AG Merrick Garland: 'Racism is an American problem'

The newly appointed attorney general urged calm in an exclusive interview with Chief Justice Correspondent Pierre Thomas as the nation braces for a verdict in the Chauvin trial.
2:21 | 04/20/21

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Transcript for AG Merrick Garland: 'Racism is an American problem'
Well, Michael, now to that ABC news exclusive, one-on-one with attorney general Merrick Garland in his first interview since taking office. Our chief justice correspondent Pierre Thomas sat down with him as closing arguments in the chauvin trial were going on to talk about justice and policing here in the U.S. Good morning, Pierre. Reporter: Amy, good morning. The attorney general was here in Oklahoma City on the 26th anniversary of that horrific bombing that killed 168 people warning that the threat of domestic terror is high but right now he's also keeping a watchful eye on that Minneapolis courtroom and its enormous implications on the issue of race and policing in this country. This morning, the attorney general urging calm. As a nation braces for a verdict in the chauvin trial. What's your level of concern about the potential of violence. I intend to wait until the verdict before I will say anything and I would urge the American people to do the same. Reporter: Garland careful not to comment about George Floyd directly or ongoing cases involving race in policing but admitting to being stunned by the images he saw last summer. I also saw the videos last summer all through the summer and like many Americans I was shocked, but many black Americans were not shocked because they have known of this, of this kind of treatment before. Do you believe there is still bias and pockets of racism within law enforcement? Racism is an American problem. I think that, you know, plain to me that there's -- has been and remains discrimination against African-Americans. We do not yet have equal justice under law. Reporter: In some ways issues of race and bias are extremely personal for Garland whose grandparents fled anti-semitism in Europe. And the country took them in. It still is -- Yeah. They protected them at a time when other countries wouldn't. Reporter: Garland says he expects doj will do more investigation where it looks at whether there is systemic bias in entire police departments. Thank you. Now to the race to vaccinate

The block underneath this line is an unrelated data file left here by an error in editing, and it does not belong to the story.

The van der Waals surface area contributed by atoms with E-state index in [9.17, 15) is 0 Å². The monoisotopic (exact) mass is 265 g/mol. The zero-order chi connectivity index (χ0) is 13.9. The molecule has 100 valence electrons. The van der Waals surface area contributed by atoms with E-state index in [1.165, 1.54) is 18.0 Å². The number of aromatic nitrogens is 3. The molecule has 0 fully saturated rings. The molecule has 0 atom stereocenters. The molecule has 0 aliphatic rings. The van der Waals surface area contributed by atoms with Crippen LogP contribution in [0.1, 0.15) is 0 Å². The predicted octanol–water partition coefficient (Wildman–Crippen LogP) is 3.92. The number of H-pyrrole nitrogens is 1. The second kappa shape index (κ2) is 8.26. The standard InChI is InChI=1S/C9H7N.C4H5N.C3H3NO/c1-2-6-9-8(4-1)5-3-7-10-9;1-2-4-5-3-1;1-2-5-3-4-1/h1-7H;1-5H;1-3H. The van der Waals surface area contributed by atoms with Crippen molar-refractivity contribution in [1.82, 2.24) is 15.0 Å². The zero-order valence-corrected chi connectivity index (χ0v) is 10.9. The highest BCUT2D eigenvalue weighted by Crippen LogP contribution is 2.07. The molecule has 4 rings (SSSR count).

This transcript has been automatically generated and may not be 100% accurate.

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